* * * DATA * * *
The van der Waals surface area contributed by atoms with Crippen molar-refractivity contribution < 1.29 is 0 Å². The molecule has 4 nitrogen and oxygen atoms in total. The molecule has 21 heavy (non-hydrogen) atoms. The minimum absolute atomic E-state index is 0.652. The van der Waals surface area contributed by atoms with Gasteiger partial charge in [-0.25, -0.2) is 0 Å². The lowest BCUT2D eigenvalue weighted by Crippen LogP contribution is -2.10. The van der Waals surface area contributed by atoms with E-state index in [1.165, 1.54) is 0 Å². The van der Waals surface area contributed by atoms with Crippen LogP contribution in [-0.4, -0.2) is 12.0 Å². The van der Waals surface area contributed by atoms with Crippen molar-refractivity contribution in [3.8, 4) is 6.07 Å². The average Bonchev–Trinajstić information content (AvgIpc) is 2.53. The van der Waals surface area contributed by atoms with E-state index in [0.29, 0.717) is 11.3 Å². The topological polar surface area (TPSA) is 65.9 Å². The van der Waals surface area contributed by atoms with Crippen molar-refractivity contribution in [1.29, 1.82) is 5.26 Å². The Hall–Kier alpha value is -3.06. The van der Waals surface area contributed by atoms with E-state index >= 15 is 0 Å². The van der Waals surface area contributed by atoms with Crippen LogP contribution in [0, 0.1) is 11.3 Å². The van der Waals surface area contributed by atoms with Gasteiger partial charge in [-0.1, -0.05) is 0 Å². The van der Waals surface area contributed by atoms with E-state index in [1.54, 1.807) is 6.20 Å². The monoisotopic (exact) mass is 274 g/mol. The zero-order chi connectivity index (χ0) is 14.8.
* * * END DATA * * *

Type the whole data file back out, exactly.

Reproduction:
The van der Waals surface area contributed by atoms with Crippen molar-refractivity contribution < 1.29 is 0 Å². The molecule has 4 nitrogen and oxygen atoms in total. The molecule has 21 heavy (non-hydrogen) atoms. The minimum absolute atomic E-state index is 0.652. The van der Waals surface area contributed by atoms with Gasteiger partial charge in [-0.25, -0.2) is 0 Å². The lowest BCUT2D eigenvalue weighted by Crippen LogP contribution is -2.10. The van der Waals surface area contributed by atoms with E-state index in [1.165, 1.54) is 0 Å². The van der Waals surface area contributed by atoms with Crippen LogP contribution in [-0.4, -0.2) is 12.0 Å². The van der Waals surface area contributed by atoms with Crippen molar-refractivity contribution in [3.8, 4) is 6.07 Å². The average Bonchev–Trinajstić information content (AvgIpc) is 2.53. The van der Waals surface area contributed by atoms with E-state index in [0.29, 0.717) is 11.3 Å². The topological polar surface area (TPSA) is 65.9 Å². The van der Waals surface area contributed by atoms with Crippen molar-refractivity contribution in [1.29, 1.82) is 5.26 Å². The Hall–Kier alpha value is -3.06. The van der Waals surface area contributed by atoms with E-state index >= 15 is 0 Å². The van der Waals surface area contributed by atoms with Crippen LogP contribution in [0, 0.1) is 11.3 Å². The van der Waals surface area contributed by atoms with Gasteiger partial charge in [-0.1, -0.05) is 0 Å². The van der Waals surface area contributed by atoms with E-state index in [1.54, 1.807) is 6.20 Å². The monoisotopic (exact) mass is 274 g/mol. The zero-order chi connectivity index (χ0) is 14.8.